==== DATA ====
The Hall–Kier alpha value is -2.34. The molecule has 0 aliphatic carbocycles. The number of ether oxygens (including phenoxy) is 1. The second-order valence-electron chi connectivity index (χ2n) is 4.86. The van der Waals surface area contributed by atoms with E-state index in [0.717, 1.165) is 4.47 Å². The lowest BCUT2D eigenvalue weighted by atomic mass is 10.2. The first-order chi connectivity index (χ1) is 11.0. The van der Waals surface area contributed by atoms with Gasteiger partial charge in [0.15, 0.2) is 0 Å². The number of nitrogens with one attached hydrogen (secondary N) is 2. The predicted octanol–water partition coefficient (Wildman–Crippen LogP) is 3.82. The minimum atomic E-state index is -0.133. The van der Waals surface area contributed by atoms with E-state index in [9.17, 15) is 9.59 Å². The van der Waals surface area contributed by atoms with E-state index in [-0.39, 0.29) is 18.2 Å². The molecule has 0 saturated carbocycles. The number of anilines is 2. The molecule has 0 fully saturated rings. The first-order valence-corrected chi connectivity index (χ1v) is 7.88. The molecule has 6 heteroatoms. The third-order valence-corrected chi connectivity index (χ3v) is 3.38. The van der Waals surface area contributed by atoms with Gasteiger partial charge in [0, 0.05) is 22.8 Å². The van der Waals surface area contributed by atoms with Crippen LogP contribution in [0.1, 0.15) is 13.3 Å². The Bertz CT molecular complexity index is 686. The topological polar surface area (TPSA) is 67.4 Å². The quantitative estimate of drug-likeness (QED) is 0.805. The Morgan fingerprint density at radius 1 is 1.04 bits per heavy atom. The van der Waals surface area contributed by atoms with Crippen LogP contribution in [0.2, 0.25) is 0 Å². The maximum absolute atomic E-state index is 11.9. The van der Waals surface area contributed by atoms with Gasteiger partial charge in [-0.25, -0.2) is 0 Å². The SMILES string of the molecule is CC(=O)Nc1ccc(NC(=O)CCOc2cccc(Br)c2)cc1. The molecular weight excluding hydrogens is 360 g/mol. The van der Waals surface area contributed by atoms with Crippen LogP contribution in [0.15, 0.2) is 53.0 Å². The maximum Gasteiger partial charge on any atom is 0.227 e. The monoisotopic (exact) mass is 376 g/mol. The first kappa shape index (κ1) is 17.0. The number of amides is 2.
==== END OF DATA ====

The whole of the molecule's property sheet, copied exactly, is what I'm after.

The Hall–Kier alpha value is -2.34. The molecule has 0 aliphatic carbocycles. The number of ether oxygens (including phenoxy) is 1. The second-order valence-electron chi connectivity index (χ2n) is 4.86. The van der Waals surface area contributed by atoms with E-state index in [0.717, 1.165) is 4.47 Å². The lowest BCUT2D eigenvalue weighted by atomic mass is 10.2. The first-order chi connectivity index (χ1) is 11.0. The van der Waals surface area contributed by atoms with Gasteiger partial charge in [0.15, 0.2) is 0 Å². The number of nitrogens with one attached hydrogen (secondary N) is 2. The predicted octanol–water partition coefficient (Wildman–Crippen LogP) is 3.82. The minimum atomic E-state index is -0.133. The van der Waals surface area contributed by atoms with E-state index in [9.17, 15) is 9.59 Å². The van der Waals surface area contributed by atoms with E-state index in [-0.39, 0.29) is 18.2 Å². The molecule has 0 saturated carbocycles. The number of anilines is 2. The molecule has 0 fully saturated rings. The first-order valence-corrected chi connectivity index (χ1v) is 7.88. The molecule has 6 heteroatoms. The third-order valence-corrected chi connectivity index (χ3v) is 3.38. The van der Waals surface area contributed by atoms with Gasteiger partial charge in [0, 0.05) is 22.8 Å². The van der Waals surface area contributed by atoms with Crippen LogP contribution in [0.1, 0.15) is 13.3 Å². The Bertz CT molecular complexity index is 686. The topological polar surface area (TPSA) is 67.4 Å². The quantitative estimate of drug-likeness (QED) is 0.805. The Morgan fingerprint density at radius 1 is 1.04 bits per heavy atom. The van der Waals surface area contributed by atoms with Crippen LogP contribution in [0.2, 0.25) is 0 Å². The maximum absolute atomic E-state index is 11.9. The van der Waals surface area contributed by atoms with Gasteiger partial charge in [-0.25, -0.2) is 0 Å². The SMILES string of the molecule is CC(=O)Nc1ccc(NC(=O)CCOc2cccc(Br)c2)cc1. The molecular weight excluding hydrogens is 360 g/mol. The van der Waals surface area contributed by atoms with Crippen LogP contribution in [0.15, 0.2) is 53.0 Å². The maximum Gasteiger partial charge on any atom is 0.227 e. The monoisotopic (exact) mass is 376 g/mol. The first kappa shape index (κ1) is 17.0. The number of amides is 2.